It was 20 years ago today that the impeachment process against President Bill Clinton came to an end when the US Senate acquitted him on charges of perjury and obstruction of justice.

The case cast a huge shadow over Clinton’s second term as President, even though they began with events that allegedly occurred during his time as Governor of Arkansas in 1991.

Clinton was only the second president to be impeached, the first being Andrew Johnson in 1868. Like Johnson, Clinton was acquitted in the senate. Richard Nixon also faced impeachment over the Watergate scandal but resigned the presidency in 1974 rather than face the real possibility of being removed from office, after which he would probably have been convicted and jailed. His successor, Vice-President Gerald Ford, gave Nixon a full and unconditional presidential pardon for any crimes he had “committed or may have committed or taken part in,” as the pardon document stated.


There were originally four charges related to the sexual harassment case brought against Clinton in 1994 by Paula Jones, an employee of the state of Arkansas. She alleged that during his time as Governor in 1991, Clinton had sexually harassed her and exposed himself to her. Clinton denied it all and had tried to delay the case until after he left office, but the Supreme Court ruled in 1997 that the case could proceed. Lawyers for Jones had trawled through Clinton’s past looking for proof that he was a philanderer. They were contacted by a civil servant Linda Tripp who had secretly tape-recorded her friend Monica Lewinsky, a 22-year-old White House intern, confessing to a relationship – though not sexual intercourse - with Clinton. The President famously denied having “sexual relations” with Lewinsky, seemingly classifying oral sex as not “relations”.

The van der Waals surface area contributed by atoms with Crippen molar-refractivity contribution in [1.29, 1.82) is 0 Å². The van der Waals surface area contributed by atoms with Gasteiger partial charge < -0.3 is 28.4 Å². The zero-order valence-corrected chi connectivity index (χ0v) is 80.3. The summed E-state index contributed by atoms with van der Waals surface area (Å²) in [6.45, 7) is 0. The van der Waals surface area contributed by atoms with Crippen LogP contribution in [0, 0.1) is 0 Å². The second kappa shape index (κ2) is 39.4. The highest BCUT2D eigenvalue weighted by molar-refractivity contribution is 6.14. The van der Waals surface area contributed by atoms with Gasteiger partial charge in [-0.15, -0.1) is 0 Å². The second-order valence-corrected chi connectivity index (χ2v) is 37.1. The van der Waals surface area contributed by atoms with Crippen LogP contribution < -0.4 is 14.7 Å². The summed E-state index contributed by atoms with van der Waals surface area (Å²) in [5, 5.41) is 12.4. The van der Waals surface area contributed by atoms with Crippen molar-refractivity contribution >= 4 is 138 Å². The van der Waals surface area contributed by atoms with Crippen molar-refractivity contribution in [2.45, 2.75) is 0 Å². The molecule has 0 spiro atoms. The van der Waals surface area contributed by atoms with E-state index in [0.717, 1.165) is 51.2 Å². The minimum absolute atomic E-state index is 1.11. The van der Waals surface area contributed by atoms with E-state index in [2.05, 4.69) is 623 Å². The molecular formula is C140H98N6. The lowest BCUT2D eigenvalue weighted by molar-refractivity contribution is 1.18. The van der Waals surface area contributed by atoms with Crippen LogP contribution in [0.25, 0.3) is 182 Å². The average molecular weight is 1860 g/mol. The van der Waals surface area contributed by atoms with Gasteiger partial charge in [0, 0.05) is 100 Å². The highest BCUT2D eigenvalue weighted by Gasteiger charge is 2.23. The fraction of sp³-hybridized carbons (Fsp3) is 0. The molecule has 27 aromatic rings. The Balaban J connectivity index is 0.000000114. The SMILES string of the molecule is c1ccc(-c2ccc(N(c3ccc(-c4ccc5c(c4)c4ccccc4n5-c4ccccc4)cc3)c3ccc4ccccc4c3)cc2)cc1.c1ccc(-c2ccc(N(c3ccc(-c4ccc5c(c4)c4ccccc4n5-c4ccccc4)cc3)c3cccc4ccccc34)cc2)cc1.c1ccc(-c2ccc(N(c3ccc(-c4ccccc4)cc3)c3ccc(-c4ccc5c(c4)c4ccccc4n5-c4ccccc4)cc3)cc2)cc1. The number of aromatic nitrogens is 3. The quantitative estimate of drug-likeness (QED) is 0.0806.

Simultaneously the Democrat President and his wife Hillary, their friends and business associates were under investigation by Kenneth Starr who had been appointed special counsel to look into the Whitewater business scandal linked to the Clintons, and the suicide of their friend White House Deputy Counsel Vince Foster. During that inquiry Starr was allowed to broaden the scope of the investigation and he took evidence from both Paula Jones and Monica Lewinsky.

The Starr Report was published in September 1998 and alleged that Clinton had obstructed justice, had abused the power of his office and twice committed perjury, once in his sworn testimony to a Grand Jury and once in the Jones case.

Though impeachment – basically putting the President on trial with both Houses of Congress as jurors - was threatened by Republicans during the mid-term election campaign, the Democrats crucially picked up seats though the Republicans retained control of the House. The Republicans decided to bring four charges against Clinton and impeached him in the House of Representatives on December 19, 1998. He was impeached on one count of perjury and for obstruction of justice, but was cleared of a second count of perjury and abuse of power.

Very few Democrats voted to impeach the President, but the Republican majority carried it through. Some of those Republicans paid a heavy price as the press exposed their own marital infidelities. It should be noted that sufficient Republicans voted in favour of dropping the two charges that failed.